By Edward M. Bury, APR (aka The PRDude)
Rest assure, kind readers, that after this post — my latest in the 2015 “summer travelogue” series — I’ll get back to commenting on topics that are fully ensconced in the public relations arena.
But had to share thoughts and images from my visit earlier this week to what I’ll christen my new favorite Wisconsin town: Port Washington, or Port as the locals call it. So what about this former commercial fishing village 25 miles north of Milwaukee on Lake Michigan commanded my attention? Lots of stuff, as reflected in the photos below.
But a few other random thoughts:
1. This Town Has Hills. In fact, there are seven hills in Port. The geography made for interesting (and at times, challenging) walking tours around town to visit places like the old light house and the St. Mary’s Church campus. But the good people of Port installed a convenient public stairway network to facilitate pedestrian travel and exploration.
2. Really Nice People. Really. From the lady at the Chocolate Chisel ice cream shop to the staff at ZuZu Pedals where I rented a bike for a few hours to the young guy at Smith Brothers Coffee Shop who brought me my delicious salmon wrap for lunch, everyone I met were genuine and welcoming. The people of Port demonstrated small town friendliness at its best.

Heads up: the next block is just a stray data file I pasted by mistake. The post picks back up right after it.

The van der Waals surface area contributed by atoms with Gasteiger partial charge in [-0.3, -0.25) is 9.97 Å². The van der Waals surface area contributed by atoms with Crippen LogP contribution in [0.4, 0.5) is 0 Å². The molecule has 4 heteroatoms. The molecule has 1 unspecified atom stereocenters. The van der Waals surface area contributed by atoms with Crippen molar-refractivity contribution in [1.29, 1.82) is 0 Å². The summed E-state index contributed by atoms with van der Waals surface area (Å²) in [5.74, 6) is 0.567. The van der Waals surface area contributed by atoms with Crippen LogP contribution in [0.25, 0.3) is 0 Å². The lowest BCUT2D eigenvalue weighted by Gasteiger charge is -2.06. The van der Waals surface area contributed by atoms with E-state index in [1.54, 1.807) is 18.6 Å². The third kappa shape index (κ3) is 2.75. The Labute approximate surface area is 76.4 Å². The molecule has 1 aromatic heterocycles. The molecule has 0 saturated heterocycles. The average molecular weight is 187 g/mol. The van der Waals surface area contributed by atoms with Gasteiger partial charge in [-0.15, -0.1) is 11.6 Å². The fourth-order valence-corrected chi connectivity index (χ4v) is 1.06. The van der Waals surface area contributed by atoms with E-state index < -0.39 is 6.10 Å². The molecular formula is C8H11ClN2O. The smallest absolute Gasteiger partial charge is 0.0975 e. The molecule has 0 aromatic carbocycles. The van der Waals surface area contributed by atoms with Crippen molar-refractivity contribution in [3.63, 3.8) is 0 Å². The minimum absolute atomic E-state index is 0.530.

3. Preserving the Past Well. As noted by some images below, Port has kept its architectural and maritime heritage intact. Yes, there are many modern buildings, and there’s even a big power plant along the waterfront, but they blended well into the streetscape. (Okay, the power plant is a bit imposing, but it has four towers, so I called it the “Titanic.”) Learn more by visiting the Historical Society website.
4. Yes, There’s a Harbor and Lots of Water. Well, it wouldn’t be called “Port” Washington without, well, a port. And the town has one, although now it’s a bustling marina with lots of charter fishing boats, pleasure power boats and sailboats. Strolling along the marina is a great way to relax and watch water, birds and of course, boats. Lots of people fish off the break walls.
A final thought: Each work day I board a rapid transit train to get to and from work. At rush hour, the cars often are at capacity of around 80 people. Spending a few days in an unhurried place like Port Washington proved the perfect antidote for the complexities of modern urban living.
Want to revisit my past sojourners to the Dairy State?
- In late 2011, I prepared this post on Wisconsin in winter.
- In March of 2015, here’s a post on the Yerkes Observatory along Lake Geneva.
Okay. My next post will tackle a public relations topic. Promise, but hope you enjoyed this travelogue. The end.